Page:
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Saturday, February 27, 2016

Plans for SS United States More Questions than Answers

On Thursday, February 4th, the SS United States Conservancy stunned the preservationist community by announcing that the much-ballyhooed plans for the ship were not to redevelop it as a static public attraction in New York as rumored, but in fact that a cruise line was interested in purchasing it for return to revenue service!

The liner, which holds the transatlantic speed record, was laid up in 1969 and has been idle ever since, her mid-century interiors long since stripped away and sold at auction.  For the past 20 years, she has been berthed in south Philadelphia, where drivers on I-95 and the Walt Whitman Bridge glimpse at her fading red-white-and blue smokestacks.

A a press conference held on Pier 88 in New York (long home of the storied Compagnie Générale Transatlantique (French Line)), Crystal Cruises, a luxury brand owned by Hong Kong-based Genting Group, announced they had agreed to front the ship’s $60,000-per-month dockage fees until the end of the year whilst they determine if renovating her further use is even feasible. A new propulsion system would have to be provided ( Crystal’s president asserted she would still be the fastest out there) and there is concern about contaminants lurking in her Cold-War-era bowels.

The renovated ship would carry about 800 passengers, far fewer than she was designed to accommodate. Her interiors are a veritable clean slate: all non-structural materials were gutted in the 1980s in the Ukraine.  Her designer’s preoccupation with fire meant asbestos and other hazardous substances were used in abundance.  A promotional video by the cruise line indicated her superstructure would be expanded to accommodate modern passenger expectations like stateroom balconies. Certain features like the enclosed promenade decks and the cozy Navajo Lounge would be maintained or recreated, and one would assume that a nod to her history would be evident throughout.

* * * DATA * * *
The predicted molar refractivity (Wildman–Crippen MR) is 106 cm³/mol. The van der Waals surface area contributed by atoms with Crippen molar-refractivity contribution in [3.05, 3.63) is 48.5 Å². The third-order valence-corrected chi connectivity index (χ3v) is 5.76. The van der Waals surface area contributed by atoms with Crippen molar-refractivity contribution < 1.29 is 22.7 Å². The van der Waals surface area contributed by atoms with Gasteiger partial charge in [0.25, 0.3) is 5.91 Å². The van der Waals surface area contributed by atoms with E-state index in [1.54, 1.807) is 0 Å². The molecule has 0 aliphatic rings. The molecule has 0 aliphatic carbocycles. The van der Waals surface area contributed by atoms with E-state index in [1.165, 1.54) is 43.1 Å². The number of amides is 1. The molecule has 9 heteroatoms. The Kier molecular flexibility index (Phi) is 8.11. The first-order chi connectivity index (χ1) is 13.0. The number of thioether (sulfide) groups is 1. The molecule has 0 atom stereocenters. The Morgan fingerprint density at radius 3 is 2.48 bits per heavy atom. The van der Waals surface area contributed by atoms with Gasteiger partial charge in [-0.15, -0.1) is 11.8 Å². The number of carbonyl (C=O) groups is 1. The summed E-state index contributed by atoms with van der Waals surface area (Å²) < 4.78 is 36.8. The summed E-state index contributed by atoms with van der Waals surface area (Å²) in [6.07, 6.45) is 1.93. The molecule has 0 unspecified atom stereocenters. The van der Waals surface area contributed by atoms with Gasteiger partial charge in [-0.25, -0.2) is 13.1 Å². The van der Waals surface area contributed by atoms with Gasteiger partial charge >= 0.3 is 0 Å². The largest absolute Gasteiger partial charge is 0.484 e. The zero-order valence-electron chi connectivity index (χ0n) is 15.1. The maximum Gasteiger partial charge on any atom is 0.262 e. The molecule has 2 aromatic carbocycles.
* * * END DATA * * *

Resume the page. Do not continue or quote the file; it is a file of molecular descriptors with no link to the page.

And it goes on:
Screen shot of artist's rendering of the SS United States as proposed Crystal Cruise Lines vessel from Feb. 2016 press conference
Screen shot of artist’s rendering of the SS United States as proposed Crystal Cruise Lines vessel from Feb. 2016 press conference
My feelings are mixed:  While of course a ship is built to go to sea, this vessel was designed and laid down for a specific route and market that was lost to the jet airplane many  years ago.  To make her “work” as a modern cruise vessel, she will have to be modified almost beyond recognition, and will still be a compromise at best.  There is precedent, the SS France, of similar vintage, enjoyed 20 additional years of life as the cruise ship Norway, but not without two additional decks and much updating.

Which brings up my second concern: Genting also owns Norwegian Cruise Line which operated the Norway. After a boiler explosion rendered her inoperable, her owners claimed she was being brought to Asia for repairs, but in fact were accused of duping the German government when their real intention was to scrap her.  Under the Basel Convention, she would not be permitted to leave the EU without a plan in place to remove the asbestos and other hazards present throughout her interiors.  NCL actually purchased the United States once before with very similar intentions to the ones being proposed now, but determined it was not feasible.  It remains to be explained what is different this time.

Even if they are successful, I and the others who paid to keep her alive these recent years are still likely to be short-changed.  As a hotel and museum, she would have been accessible to millions of people including those who appreciate her history.  Instead she will become a playground for the super-rich, and the rest of us will be left waving from the shore.

Thursday, February 11, 2016

Memories from the Hringvegur

In June of 1998, my dad and I went to Iceland, just the two of us. We had absolutely no idea what we were doing. We rented a 4WD car and purchased a package from Icelandic Farm Holidays that allowed you to pick any participating property from a book for four nights' accommodation. The only catch was you couldn't book it more than 24 hours ahead. So we looked at the Hringvegur, the road that encircles the island, and broke it into near-equal pieces. Our first and last night were spent in hotels in Reykjavik.